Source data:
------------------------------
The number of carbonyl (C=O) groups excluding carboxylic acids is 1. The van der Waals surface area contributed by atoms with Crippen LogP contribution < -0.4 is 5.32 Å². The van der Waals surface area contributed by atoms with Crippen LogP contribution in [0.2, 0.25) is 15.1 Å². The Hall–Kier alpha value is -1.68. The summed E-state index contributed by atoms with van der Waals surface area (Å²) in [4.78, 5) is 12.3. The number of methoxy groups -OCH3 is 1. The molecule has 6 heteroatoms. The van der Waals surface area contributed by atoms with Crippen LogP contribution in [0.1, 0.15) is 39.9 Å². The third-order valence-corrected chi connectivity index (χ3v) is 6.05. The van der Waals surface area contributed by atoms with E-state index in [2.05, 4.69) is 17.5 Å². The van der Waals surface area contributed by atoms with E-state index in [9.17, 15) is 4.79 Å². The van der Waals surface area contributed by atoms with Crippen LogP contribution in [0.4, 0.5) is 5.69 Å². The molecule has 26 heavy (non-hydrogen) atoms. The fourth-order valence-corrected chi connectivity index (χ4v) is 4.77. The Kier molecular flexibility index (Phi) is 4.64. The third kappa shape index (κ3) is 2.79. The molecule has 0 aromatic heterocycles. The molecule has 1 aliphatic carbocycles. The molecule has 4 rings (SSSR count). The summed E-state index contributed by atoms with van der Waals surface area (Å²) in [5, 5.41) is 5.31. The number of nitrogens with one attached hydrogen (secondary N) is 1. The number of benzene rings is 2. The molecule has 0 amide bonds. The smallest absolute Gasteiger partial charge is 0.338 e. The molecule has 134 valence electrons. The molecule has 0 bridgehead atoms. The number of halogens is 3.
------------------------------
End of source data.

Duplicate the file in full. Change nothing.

The number of carbonyl (C=O) groups excluding carboxylic acids is 1. The van der Waals surface area contributed by atoms with Crippen LogP contribution < -0.4 is 5.32 Å². The van der Waals surface area contributed by atoms with Crippen LogP contribution in [0.2, 0.25) is 15.1 Å². The Hall–Kier alpha value is -1.68. The summed E-state index contributed by atoms with van der Waals surface area (Å²) in [4.78, 5) is 12.3. The number of methoxy groups -OCH3 is 1. The molecule has 6 heteroatoms. The van der Waals surface area contributed by atoms with Crippen LogP contribution in [0.1, 0.15) is 39.9 Å². The third-order valence-corrected chi connectivity index (χ3v) is 6.05. The van der Waals surface area contributed by atoms with E-state index in [2.05, 4.69) is 17.5 Å². The van der Waals surface area contributed by atoms with E-state index in [9.17, 15) is 4.79 Å². The van der Waals surface area contributed by atoms with Crippen LogP contribution in [0.4, 0.5) is 5.69 Å². The molecule has 26 heavy (non-hydrogen) atoms. The fourth-order valence-corrected chi connectivity index (χ4v) is 4.77. The Kier molecular flexibility index (Phi) is 4.64. The third kappa shape index (κ3) is 2.79. The molecule has 0 aromatic heterocycles. The molecule has 1 aliphatic carbocycles. The molecule has 4 rings (SSSR count). The summed E-state index contributed by atoms with van der Waals surface area (Å²) in [5, 5.41) is 5.31. The number of nitrogens with one attached hydrogen (secondary N) is 1. The number of benzene rings is 2. The molecule has 0 amide bonds. The smallest absolute Gasteiger partial charge is 0.338 e. The molecule has 134 valence electrons. The molecule has 0 bridgehead atoms. The number of halogens is 3.